In addition, there are genetic associations between severe feather pecking and specific antibody responses. For example, severely feather-pecked birds show an increased antibody response to infectious bursal disease virus vaccination. Exposure to immune challenges at a young age also stimulates feather-damaging behaviour later in life. Systemic bacterial infections, such as Erysipelas, are linked to poor feather coverage and skin damage, while parasitic infestation in aviary housing systems impacts the development of damaging behaviour in laying hens, thereby reducing health, performance production and plumage coverage in laying flocks.
In an aviary housing system, feather pecking is a critical issue which degrades feather cover in those affected, interferes with body heat regulation, makes laying hens more susceptible to the cold, and increases skin damage caused by abrasion from the environment and other flock members. Skin damage further triggers cannibalism, lowers body weight and results in increased mortality of feather-pecked birds.
Feather damage and removal are major stressors for birds and affect the structural cohesiveness of the feathers, decreasing the aerodynamic capacity of the wings, making them less efficient in maintaining balance. Something which is challenging when using perches and navigating the aviary housing system. During feather removal, birds show crouching immobility with no outward sign of pain, a learned helplessness experienced by birds in traumatic events. However, during initial feather removal, birds become agitated, with wing flapping, vocalisation, an increased heart rate, raised blood pressure and EEG arousal as clear signs of experienced pain.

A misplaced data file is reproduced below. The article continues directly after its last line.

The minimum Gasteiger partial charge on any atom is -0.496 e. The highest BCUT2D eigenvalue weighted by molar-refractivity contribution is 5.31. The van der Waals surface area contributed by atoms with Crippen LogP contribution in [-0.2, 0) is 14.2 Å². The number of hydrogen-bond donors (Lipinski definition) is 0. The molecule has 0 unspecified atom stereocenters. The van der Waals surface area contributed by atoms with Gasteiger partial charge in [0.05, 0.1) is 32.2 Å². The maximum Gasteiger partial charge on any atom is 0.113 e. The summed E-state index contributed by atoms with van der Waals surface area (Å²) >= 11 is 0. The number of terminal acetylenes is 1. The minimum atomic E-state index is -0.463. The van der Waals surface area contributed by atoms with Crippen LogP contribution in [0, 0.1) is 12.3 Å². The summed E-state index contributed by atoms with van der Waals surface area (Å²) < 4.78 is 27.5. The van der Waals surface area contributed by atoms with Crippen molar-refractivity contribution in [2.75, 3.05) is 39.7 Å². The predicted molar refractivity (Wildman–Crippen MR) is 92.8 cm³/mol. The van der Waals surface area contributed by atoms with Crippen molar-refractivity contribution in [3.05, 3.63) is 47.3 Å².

To prevent keel bone damage, soft perches made from compressible materials can be used to absorb the kinetic energy released during collisions and to enhance the spread of pressure on the keel bone during perching. Genetic selection for more resilient bones and modified feeding also appear as promising methods for reducing keel bone damage in commercial laying hen systems.
Ways to reduce the risk of injurious pecking include avoiding rapid changes in feed provided for the hens, sudden unexpected noises and equipment malfunctions, alteration in light intensity and lighting patterns, and underweight or uneven flocks with wide variations in bird weights. Select quality pullets robust enough to cope with changes in the environment and management that have been reared in housing conditions closely mirroring those that the bird will encounter on the laying farm.
Laying hen health and damaging behaviours are closely related in modern husbandry systems. Aviary housing systems offer birds more freedom to express their natural instincts and increase the social interaction between birds. Besides all the positive impacts of aviary housing systems, if rearing and management conditions are less than optimum, this can result in destructive behaviour, infectious diseases, impaired body condition and health and welfare issues affecting the whole flock. This makes it necessary to monitor both the behaviour and health of laying hens and intervene immediately to preserve the health and welfare of the birds, as well as maintain producers’ income and profitability.